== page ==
A new UCLA study seems to suggest so:
According to UCLA researchers, the least effective way to get a Los Angeles family to save electricity is by telling them how much they’ll save in the process — mostly because it’s not a whole lot.
Instead, researchers said it was far more persuasive to tell energy consumers just how many pounds of pollution their power usage generated, and how that pollution has been linked to diseases like cancer and childhood asthma.
If this study is accurate on a broad scale, it means California — and the U.S. — has been going about things all wrong on the energy efficiency effort, and for a long time and with a lot of money. For example, the 2009 stimulus involved millions of dollars for energy efficiency, most of which yielded little result here in California.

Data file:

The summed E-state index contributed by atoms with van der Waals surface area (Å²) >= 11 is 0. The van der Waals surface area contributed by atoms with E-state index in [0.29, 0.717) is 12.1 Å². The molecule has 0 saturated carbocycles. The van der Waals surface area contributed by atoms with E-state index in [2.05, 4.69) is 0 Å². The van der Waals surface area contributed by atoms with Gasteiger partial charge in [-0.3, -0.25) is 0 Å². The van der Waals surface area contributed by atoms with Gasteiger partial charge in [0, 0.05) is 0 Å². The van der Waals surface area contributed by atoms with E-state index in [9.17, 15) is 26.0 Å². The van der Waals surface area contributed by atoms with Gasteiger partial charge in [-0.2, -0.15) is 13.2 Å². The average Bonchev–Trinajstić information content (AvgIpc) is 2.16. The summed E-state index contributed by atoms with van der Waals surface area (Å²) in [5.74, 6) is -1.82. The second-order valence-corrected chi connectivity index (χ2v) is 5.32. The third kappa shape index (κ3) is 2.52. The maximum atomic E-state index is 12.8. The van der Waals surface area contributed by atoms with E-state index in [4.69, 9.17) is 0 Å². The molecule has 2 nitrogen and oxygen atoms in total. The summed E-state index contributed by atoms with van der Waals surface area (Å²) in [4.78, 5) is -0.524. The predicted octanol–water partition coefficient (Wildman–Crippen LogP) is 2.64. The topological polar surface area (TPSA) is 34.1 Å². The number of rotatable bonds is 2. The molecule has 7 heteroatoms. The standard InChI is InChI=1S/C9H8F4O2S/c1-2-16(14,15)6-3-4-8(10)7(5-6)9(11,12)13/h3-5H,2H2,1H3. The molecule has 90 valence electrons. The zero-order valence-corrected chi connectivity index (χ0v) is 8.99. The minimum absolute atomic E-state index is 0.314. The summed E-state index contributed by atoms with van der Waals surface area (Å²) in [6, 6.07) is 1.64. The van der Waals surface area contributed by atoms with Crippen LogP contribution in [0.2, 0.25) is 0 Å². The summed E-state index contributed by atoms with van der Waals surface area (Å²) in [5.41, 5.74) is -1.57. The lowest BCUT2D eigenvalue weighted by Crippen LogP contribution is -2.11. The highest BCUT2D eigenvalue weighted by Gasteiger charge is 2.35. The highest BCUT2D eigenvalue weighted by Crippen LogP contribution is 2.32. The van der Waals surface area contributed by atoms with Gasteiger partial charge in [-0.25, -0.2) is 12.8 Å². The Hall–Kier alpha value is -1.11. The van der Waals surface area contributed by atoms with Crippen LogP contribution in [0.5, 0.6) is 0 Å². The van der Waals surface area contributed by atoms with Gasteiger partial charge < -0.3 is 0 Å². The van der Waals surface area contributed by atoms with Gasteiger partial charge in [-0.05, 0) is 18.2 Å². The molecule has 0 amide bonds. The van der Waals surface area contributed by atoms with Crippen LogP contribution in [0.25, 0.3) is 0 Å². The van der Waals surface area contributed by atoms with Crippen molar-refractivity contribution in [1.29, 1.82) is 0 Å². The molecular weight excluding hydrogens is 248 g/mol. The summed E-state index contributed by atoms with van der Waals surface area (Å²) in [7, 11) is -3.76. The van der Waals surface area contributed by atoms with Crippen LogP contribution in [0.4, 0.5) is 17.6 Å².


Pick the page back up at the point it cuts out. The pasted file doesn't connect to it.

But the good news is that in the end, it all boils down to the same thing: providing energy users with data on the impacts of their usage patterns. Whereas up until now we’ve thought they should know the economic costs, such as by providing them with information on lifetime energy costs for appliances, maybe we just need to switch that information over to public health costs, as this study suggests. And the study also indicates how powerful public health data can be in the fight to get public support to reduce pollution more generally.
Overall, a very eye-opening bit of research. I hope there is significant follow-on to test the results in different communities and at a broader scale.